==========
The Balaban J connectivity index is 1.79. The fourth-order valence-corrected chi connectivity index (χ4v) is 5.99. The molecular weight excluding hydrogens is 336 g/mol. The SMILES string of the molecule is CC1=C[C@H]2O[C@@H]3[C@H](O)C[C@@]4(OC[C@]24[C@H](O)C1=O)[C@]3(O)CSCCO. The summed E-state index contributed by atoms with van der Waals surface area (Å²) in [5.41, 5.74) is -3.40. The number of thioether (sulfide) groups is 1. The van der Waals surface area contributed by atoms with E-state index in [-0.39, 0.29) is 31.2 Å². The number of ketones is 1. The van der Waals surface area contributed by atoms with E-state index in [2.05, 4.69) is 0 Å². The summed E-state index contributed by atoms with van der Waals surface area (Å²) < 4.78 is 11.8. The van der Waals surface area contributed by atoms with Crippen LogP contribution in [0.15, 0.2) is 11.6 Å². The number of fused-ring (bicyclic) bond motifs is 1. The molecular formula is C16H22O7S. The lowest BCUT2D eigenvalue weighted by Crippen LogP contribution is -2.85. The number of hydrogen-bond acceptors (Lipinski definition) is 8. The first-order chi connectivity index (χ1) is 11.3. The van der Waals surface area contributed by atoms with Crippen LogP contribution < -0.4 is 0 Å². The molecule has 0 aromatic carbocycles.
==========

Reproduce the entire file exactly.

The Balaban J connectivity index is 1.79. The fourth-order valence-corrected chi connectivity index (χ4v) is 5.99. The molecular weight excluding hydrogens is 336 g/mol. The SMILES string of the molecule is CC1=C[C@H]2O[C@@H]3[C@H](O)C[C@@]4(OC[C@]24[C@H](O)C1=O)[C@]3(O)CSCCO. The summed E-state index contributed by atoms with van der Waals surface area (Å²) in [5.41, 5.74) is -3.40. The number of thioether (sulfide) groups is 1. The van der Waals surface area contributed by atoms with E-state index in [-0.39, 0.29) is 31.2 Å². The number of ketones is 1. The van der Waals surface area contributed by atoms with E-state index in [2.05, 4.69) is 0 Å². The summed E-state index contributed by atoms with van der Waals surface area (Å²) < 4.78 is 11.8. The van der Waals surface area contributed by atoms with Crippen LogP contribution in [0.15, 0.2) is 11.6 Å². The number of fused-ring (bicyclic) bond motifs is 1. The molecular formula is C16H22O7S. The lowest BCUT2D eigenvalue weighted by Crippen LogP contribution is -2.85. The number of hydrogen-bond acceptors (Lipinski definition) is 8. The first-order chi connectivity index (χ1) is 11.3. The van der Waals surface area contributed by atoms with Crippen LogP contribution < -0.4 is 0 Å². The molecule has 0 aromatic carbocycles.